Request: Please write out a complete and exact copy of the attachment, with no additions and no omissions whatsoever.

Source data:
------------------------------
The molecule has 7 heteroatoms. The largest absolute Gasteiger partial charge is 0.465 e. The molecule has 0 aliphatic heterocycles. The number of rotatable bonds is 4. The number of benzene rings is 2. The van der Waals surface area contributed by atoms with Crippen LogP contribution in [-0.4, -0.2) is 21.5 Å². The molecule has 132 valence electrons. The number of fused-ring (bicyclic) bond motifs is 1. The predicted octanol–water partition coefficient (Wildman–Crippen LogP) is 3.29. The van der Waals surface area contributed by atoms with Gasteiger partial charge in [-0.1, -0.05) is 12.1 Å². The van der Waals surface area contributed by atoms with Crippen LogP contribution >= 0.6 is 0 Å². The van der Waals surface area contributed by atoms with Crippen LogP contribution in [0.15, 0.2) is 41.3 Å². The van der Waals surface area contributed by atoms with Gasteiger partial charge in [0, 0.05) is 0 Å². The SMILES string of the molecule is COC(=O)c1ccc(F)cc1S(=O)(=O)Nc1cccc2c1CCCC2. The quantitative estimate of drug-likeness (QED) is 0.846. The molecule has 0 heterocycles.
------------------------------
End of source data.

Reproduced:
The molecule has 7 heteroatoms. The largest absolute Gasteiger partial charge is 0.465 e. The molecule has 0 aliphatic heterocycles. The number of rotatable bonds is 4. The number of benzene rings is 2. The van der Waals surface area contributed by atoms with Crippen LogP contribution in [-0.4, -0.2) is 21.5 Å². The molecule has 132 valence electrons. The number of fused-ring (bicyclic) bond motifs is 1. The predicted octanol–water partition coefficient (Wildman–Crippen LogP) is 3.29. The van der Waals surface area contributed by atoms with Gasteiger partial charge in [-0.1, -0.05) is 12.1 Å². The van der Waals surface area contributed by atoms with Crippen LogP contribution >= 0.6 is 0 Å². The van der Waals surface area contributed by atoms with Crippen LogP contribution in [0.15, 0.2) is 41.3 Å². The van der Waals surface area contributed by atoms with Gasteiger partial charge in [0, 0.05) is 0 Å². The SMILES string of the molecule is COC(=O)c1ccc(F)cc1S(=O)(=O)Nc1cccc2c1CCCC2. The quantitative estimate of drug-likeness (QED) is 0.846. The molecule has 0 heterocycles.